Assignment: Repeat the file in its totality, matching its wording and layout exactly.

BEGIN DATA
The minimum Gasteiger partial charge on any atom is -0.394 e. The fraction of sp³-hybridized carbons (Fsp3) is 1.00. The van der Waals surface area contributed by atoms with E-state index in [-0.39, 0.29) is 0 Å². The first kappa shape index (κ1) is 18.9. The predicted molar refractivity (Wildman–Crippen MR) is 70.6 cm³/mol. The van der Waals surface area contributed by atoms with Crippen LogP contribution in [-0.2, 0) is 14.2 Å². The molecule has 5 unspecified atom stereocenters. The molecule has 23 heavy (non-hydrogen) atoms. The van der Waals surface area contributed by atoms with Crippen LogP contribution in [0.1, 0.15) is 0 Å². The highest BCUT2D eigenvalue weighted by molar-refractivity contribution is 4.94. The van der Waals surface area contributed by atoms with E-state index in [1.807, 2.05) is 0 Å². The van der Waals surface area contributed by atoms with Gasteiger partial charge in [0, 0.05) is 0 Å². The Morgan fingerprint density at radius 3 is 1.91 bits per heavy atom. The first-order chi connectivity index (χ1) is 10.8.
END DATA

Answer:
The minimum Gasteiger partial charge on any atom is -0.394 e. The fraction of sp³-hybridized carbons (Fsp3) is 1.00. The van der Waals surface area contributed by atoms with E-state index in [-0.39, 0.29) is 0 Å². The first kappa shape index (κ1) is 18.9. The predicted molar refractivity (Wildman–Crippen MR) is 70.6 cm³/mol. The van der Waals surface area contributed by atoms with Crippen LogP contribution in [-0.2, 0) is 14.2 Å². The molecule has 5 unspecified atom stereocenters. The molecule has 23 heavy (non-hydrogen) atoms. The van der Waals surface area contributed by atoms with Crippen LogP contribution in [0.1, 0.15) is 0 Å². The highest BCUT2D eigenvalue weighted by molar-refractivity contribution is 4.94. The van der Waals surface area contributed by atoms with E-state index in [1.807, 2.05) is 0 Å². The van der Waals surface area contributed by atoms with Gasteiger partial charge in [0, 0.05) is 0 Å². The Morgan fingerprint density at radius 3 is 1.91 bits per heavy atom. The first-order chi connectivity index (χ1) is 10.8.